Stephen Hawking, the biggest brain among the big brains of physics, took the star turn here for the recent World Science Festival. That he is now spending several weeks at the Perimeter Institute for Theoretical Physics in Waterloo, Ont., is a feather in the cap of Canadian science.
But before he left New York this week, he gave a widely noticed interview to Diane Sawyer, in which she asked him about the biggest mystery he would like solved. “I want to know why the universe exists, why there is something greater than nothing,” Hawking explained.
That is, as the ancient Greeks did not say, the granddaddy of all philosophical questions. Why is there something rather than nothing? No matter how clever you are, if you don’t have a compelling answer to that question, you can only aspire to knowledge — albeit impressive knowledge — but not wisdom.
It is a question for which natural science — astronomy, physics, mathematics — offers no help. In order to do science, there has to be something to observe. Science explains a great deal about how things behave, but nothing about why things exist in the first place. Moreover, science presupposes a certain order in the natural world in order to apply the scientific method. How order can emerge from nothingness is not a scientific question, but a philosophical one. It is, as the ancient Greeks did say, beyond physics. The word for that is metaphysics. And Stephen Hawking, a master of physics, is perfectly in line with the ancient philosophers when he acknowledges that physics itself points to the deeper questions of metaphysics.
Hawking does not believe in the personal God of Abrahamic revelation, whose creative love is the answer to the question of why there is something rather than nothing. That’s fine insofar as metaphysics does not have to be theological. Metaphysics is simply the point to which human reason, applied in rigorous research, arrives. The study of how things develop and change must drive the even mildly curious intellect to ask why things exist at all. As Hawking acknowledges, his discipline cannot provide an answer to that “mystery” — but it forces the question.
Yet in today’s academy, metaphysics has almost disappeared. Natural scientists pay it no heed, and philosophers devote themselves to matters obscure and trivial. Theology has no significant place in the modern university. So the great mysteries — the ones little children ask their parents about — are neglected by our most sophisticated thinkers.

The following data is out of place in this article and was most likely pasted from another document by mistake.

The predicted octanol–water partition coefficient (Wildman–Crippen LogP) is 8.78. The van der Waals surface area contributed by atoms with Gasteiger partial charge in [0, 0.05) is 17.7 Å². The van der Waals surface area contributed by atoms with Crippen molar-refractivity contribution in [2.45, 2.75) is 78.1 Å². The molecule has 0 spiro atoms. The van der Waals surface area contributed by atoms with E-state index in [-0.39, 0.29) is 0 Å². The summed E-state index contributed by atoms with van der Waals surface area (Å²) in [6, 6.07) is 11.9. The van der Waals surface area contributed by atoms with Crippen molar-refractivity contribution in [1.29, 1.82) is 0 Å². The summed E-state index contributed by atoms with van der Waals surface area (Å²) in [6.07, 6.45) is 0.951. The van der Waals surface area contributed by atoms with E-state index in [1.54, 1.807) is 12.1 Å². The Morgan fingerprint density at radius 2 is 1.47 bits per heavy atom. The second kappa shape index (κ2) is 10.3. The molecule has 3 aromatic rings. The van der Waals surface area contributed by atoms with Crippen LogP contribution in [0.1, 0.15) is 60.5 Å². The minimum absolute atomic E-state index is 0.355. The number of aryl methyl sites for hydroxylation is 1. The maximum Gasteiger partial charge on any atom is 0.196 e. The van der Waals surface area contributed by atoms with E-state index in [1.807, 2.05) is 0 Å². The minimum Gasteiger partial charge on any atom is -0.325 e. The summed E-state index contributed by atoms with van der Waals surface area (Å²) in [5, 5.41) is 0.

The philosophy of science is the name given to the study of what aspects of reality are addressed by the various scientific disciplines, and the limits of their competence. For example, mathematics is essential to understand the nature and properties of music, yet mathematics is not particularly useful in explaining the reaction of a young woman serenaded by the one she loves. Our scientists today study almost nothing of the philosophy of science. Neither do our philosophers.
“Religion has run out of justifications,” [author and journalist, Christoper] Hitchens concluded in his last book. “Thanks to the telescope and the microscope, it no longer offers an explanation of anything important.”
Hawking knows better. We have very powerful telescopes, but even the most powerful cannot tell us what there was before there was anything to see. The microscope can allow us to observe the atom, but what instrument can measure love or liberty or justice?
There was a session at the World Science Festival titled, “The Limits of Understanding.” It dealt with the idea that there are some mathematical truths that cannot be proven. It is an exceedingly complex and fascinating proposition. Yet all disciplines need to know the limits of their understanding. Theology is important, but of little use in determining whether a tumor is malignant or benign. Biochemistry can tell us in exacting detail the constitutive elements of a human being, but not why he has human rights. Theoretical physics tells us marvellous things about the order in the universe, but tells us little about what is beyond physics, including the origin of that order itself.
The great mystery of why there is something rather than nothing is not one that can be solved in the way that Stephen Hawking would like. Yet the fact that he knows it remains a mystery shows that he has achieved a measure of wisdom, the search for which begins with the realization that there are realities which our eyes alone, even extended by the telescope and microscope, cannot see.
But as it is written: "What eye has not seen, and ear has not heard, and what has not entered the human heart, what God has prepared for those who love him," this God has revealed to us through the Spirit.For the Spirit scrutinizes everything, even the depths of God. 1 Cor. 2: 9 - 10
1. What is the great mystery that Hawking would like to solve?
2. What is the difference between knowledge and wisdom?
3. What must you do in order to "do" science? What must you presuppose about the world in order to apply the scientific method?
4. What is metaphysics? Why will all rational thought ultimately arrive at metaphysics?
5. Why does Christopher Hitchens think that religion has essentially outlived its usefulness to humanity?
6. Be able to formulate your own theory about the relationship between science and theology. Are they opponents, allies, or do they merely tolerate one another? Why?